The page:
Anyhow, here is my first semi-random round-up of such gems. As far as I know, these books are long out of print - unfortunately; but there are copies out there to be found.

Nationalism: Its Meaning & History (revised ed.), by Hans Kohn; Anvil, 1965; 191 pp.

This is a great little overview of nationalism from its 18th century origins to its 20th century manifestations. The first half of the book is Kohn's very concise and, at the same time, thorough, history of modern nationalism the world over. The second half of the book consists of short, primary source excerpts on nationalism from the writings of Machiavelli, Hegel, Mazzini, Napoleon, Dostoevsky, Renan, Nehru, Wagner, Mussolini, and others.

Kohn explains how the Enlightenment's nationalism that was of a benevolent, cultural nature was changed through a succession of historical events and the rise of new ideas, in to the collectivistic and militaristic nationalism of the last century - which still lingers in some ways. One of the most significant factors in this transformation was the French Revolution. The climate of ideas in revolutionary France led to a religious-like worship of the nation. "In all the communities in France an altar of the fatherland was erected with the inscription: 'The citizen is born, lives, and dies for the fatherland.' Before it the population assembled with patriotic songs, took an oath to uphold national unity and to obey and to protect the supreme law giver, the sovereign people" (p.25).

Especially significant in fostering the new conception of the nation was education: "The French Revolution established the first comprehensive system of national education to raise virtuous and patriotic citizens. Education was for the first time regarded as a duty and chief interest of the nation...[to] realize the unity of the fatherland and the union of its citizens" (p.26).

When nationalism spread from the West to the third-world it was easily adapted despite the vast cultural differences between the two. Kohn shows why this is so without, for whatever reason, explicitly naming it: third-world cultures were predominantly religious, therefore a religion of the nation was easily accepted. This, as Kohn does point out, was then used to assert independence from the West.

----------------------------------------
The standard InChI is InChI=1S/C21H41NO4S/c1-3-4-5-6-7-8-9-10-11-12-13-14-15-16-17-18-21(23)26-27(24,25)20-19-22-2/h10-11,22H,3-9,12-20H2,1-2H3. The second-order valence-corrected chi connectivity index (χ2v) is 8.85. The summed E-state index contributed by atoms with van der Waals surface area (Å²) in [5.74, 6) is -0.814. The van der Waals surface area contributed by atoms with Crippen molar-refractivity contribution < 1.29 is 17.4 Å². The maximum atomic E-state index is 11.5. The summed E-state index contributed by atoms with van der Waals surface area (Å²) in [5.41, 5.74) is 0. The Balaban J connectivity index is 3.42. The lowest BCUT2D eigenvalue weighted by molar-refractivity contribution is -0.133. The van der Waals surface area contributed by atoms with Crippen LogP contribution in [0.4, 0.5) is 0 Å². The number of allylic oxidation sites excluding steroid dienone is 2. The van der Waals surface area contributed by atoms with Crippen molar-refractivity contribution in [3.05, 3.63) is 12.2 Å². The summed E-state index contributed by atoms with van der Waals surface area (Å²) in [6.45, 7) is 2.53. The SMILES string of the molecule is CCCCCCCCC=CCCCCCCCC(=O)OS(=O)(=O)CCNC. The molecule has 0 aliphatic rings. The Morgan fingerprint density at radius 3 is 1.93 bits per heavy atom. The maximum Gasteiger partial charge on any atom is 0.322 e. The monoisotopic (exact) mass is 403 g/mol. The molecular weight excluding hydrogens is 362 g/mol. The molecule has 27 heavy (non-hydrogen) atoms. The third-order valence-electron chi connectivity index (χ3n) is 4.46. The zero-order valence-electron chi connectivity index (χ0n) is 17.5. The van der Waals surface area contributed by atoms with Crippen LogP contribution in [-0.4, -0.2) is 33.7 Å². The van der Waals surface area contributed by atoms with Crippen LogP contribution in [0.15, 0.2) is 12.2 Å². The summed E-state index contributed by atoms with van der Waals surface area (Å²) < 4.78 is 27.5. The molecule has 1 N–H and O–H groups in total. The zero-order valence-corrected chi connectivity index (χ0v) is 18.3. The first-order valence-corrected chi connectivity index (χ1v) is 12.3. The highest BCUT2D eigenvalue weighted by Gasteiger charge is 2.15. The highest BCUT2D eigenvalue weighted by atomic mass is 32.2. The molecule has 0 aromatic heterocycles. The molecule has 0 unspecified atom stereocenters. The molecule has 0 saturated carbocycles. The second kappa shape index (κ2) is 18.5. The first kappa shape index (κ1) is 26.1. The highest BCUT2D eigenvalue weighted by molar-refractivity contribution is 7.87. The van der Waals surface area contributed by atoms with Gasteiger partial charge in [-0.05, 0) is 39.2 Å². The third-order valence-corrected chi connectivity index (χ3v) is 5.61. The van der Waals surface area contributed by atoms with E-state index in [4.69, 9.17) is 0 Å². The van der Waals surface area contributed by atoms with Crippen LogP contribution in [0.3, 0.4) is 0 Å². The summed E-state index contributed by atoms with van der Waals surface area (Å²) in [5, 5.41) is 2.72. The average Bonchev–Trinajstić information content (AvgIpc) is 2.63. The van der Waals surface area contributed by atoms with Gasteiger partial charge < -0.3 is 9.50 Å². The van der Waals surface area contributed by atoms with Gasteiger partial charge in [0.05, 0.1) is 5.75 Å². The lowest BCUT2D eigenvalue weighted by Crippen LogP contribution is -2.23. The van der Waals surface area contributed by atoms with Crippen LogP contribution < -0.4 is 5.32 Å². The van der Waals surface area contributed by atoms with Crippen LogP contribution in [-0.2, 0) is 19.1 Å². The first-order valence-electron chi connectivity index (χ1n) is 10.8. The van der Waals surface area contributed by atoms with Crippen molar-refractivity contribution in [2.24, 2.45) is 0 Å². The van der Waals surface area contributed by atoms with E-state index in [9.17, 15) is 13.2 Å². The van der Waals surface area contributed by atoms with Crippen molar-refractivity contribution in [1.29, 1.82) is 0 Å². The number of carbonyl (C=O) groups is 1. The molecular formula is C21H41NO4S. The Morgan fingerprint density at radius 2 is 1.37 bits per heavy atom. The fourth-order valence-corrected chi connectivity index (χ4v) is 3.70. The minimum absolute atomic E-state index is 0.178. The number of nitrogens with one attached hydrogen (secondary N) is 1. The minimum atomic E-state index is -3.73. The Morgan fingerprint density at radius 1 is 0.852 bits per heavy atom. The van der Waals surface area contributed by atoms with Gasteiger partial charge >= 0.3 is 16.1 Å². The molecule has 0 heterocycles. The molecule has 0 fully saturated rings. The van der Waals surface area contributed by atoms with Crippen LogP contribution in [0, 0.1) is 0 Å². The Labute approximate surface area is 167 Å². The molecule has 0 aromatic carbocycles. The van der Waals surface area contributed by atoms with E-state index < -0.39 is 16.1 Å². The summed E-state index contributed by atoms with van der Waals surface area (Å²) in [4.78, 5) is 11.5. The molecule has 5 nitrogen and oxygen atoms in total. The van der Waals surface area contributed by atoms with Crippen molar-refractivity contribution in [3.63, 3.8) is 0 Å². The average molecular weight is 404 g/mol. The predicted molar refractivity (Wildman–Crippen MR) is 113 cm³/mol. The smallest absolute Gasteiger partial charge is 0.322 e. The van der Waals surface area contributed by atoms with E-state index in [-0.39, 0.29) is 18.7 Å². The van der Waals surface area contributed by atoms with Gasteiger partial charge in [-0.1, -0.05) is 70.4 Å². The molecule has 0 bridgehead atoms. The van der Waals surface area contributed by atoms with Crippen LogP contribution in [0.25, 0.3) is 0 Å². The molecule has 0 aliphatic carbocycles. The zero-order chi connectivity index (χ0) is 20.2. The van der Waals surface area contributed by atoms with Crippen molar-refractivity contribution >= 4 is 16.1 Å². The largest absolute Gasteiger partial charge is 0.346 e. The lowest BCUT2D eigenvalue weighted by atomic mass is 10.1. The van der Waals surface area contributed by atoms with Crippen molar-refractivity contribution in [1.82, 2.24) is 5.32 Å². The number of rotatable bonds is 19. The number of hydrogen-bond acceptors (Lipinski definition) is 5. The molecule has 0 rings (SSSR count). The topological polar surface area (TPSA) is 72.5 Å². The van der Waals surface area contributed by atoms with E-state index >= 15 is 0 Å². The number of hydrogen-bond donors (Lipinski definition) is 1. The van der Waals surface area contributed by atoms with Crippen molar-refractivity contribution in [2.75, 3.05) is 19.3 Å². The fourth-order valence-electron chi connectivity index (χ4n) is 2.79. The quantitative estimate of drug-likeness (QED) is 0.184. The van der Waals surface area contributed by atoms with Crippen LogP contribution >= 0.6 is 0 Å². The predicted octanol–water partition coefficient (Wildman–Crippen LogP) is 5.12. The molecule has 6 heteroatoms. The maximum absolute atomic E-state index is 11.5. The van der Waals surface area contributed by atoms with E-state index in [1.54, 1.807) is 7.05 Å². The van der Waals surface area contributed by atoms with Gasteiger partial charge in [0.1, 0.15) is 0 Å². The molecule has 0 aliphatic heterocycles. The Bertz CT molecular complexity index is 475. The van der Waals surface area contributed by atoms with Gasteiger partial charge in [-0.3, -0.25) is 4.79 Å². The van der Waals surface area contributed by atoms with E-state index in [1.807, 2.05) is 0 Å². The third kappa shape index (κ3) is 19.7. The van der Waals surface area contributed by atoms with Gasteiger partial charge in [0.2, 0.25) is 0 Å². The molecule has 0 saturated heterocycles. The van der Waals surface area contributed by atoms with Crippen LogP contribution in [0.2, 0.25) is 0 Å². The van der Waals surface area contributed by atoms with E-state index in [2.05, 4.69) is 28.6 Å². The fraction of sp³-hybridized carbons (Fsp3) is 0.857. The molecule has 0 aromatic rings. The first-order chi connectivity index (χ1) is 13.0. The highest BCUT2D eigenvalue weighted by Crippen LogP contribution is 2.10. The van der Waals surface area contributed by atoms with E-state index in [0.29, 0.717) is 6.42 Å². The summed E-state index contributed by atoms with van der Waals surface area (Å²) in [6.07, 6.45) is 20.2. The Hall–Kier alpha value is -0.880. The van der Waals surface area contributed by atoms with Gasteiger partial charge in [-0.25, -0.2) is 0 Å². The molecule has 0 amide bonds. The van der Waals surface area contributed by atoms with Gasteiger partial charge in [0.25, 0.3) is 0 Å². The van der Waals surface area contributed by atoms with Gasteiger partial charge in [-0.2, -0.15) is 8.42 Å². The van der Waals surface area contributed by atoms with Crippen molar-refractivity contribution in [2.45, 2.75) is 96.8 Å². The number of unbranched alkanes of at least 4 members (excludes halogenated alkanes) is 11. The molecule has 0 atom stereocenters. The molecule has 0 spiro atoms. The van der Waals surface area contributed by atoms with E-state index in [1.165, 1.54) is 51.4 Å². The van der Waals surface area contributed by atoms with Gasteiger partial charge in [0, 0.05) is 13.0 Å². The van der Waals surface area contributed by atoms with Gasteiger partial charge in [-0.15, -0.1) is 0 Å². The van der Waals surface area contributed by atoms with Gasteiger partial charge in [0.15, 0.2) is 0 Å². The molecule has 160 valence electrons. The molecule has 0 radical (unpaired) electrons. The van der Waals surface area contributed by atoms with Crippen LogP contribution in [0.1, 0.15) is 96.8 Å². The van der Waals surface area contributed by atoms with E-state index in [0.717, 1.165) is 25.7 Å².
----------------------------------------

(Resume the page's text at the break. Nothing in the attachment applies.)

Dictatorship: Its History & Theory, by Alfred Cobban; Charles Scribner's Sons, 1939; 352 pp.

It is with the 16th century political philosophy of Jean Bodin that Cobban begins his history of dictatorship that culminates in - well, the year he wrote this book says it.

Bodin gave a secular justification for the state, one aspect of which was deriving sovereignty from the will of society instead of the will of God. This was a preliminary step toward ending the notion of the divine right of kings which had long been the basis of governments. Cobban takes the reader through the history of philosophical and political developments that incrementally led to modern totalitarianism: the 18th century's "Enlightened despots"; the political philosophy of Hobbes, Spinoza, Rousseau, Sieyes; the French Revolution's terrorism and "dictatorship of liberty." This period climaxes in Napoleon. With his ascendancy "arose, in the modern world, the idea that one man might himself represent the will of the people, and be invested with all the authority of the most despotic ruler in the name of democracy. The idea of sovereignty, freed from all restraints, and transferred to the people, had at last given birth to the first modern dictatorship" (p.86).

After Napoleon the stage is largely set for Hitler, Stalin, Mussolini and their lesser copies. In the paving of the way for them Cobban traces the development of nationalism and the impact of thinkers like Fichte, Hegel, and Marx. The idea of natural law, important in Enlightenment political philosophy of liberalism, is ended, Cobban argues, by the German Romanticists. The circle is closed, so to say, when Lenin's power-grab in Russia is modeled on the French Revolution.

In his summary of dictatorship, Cobban observes: "This is a return to government by faith: nationalism is the new religion, and the dictator is Pope and Emperor rolled into one"(p.283). And "there is a real spiritual principle in modern dictatorship, which makes it more than a mere technique of government. The new totalitarian dictatorship is powerful not because it rules men's bodies, but because it controls their minds. Its essential aim is, as we have suggested above, the identification of Church and State" (p.284).

The book also has an appendix on Greek, Roman, and medieval Italian dictatorships.

Encyclopedia of Religion, edited by Vergilius Ferm; Littlefield, Adams, & Co., 1959; 844pp.

It is very simple to review this book: it has big pages with small print, so there are lots of entries! Just about any religious figure or concept is included. It is a great reference book on religion.

The Pursuit of the Millennium: Revolutionary Millenarians and Mystical Anarchists of the Middle Ages (revised & expanded ed.), by Norman Cohn; Oxford University Press, 1970; 412 pp.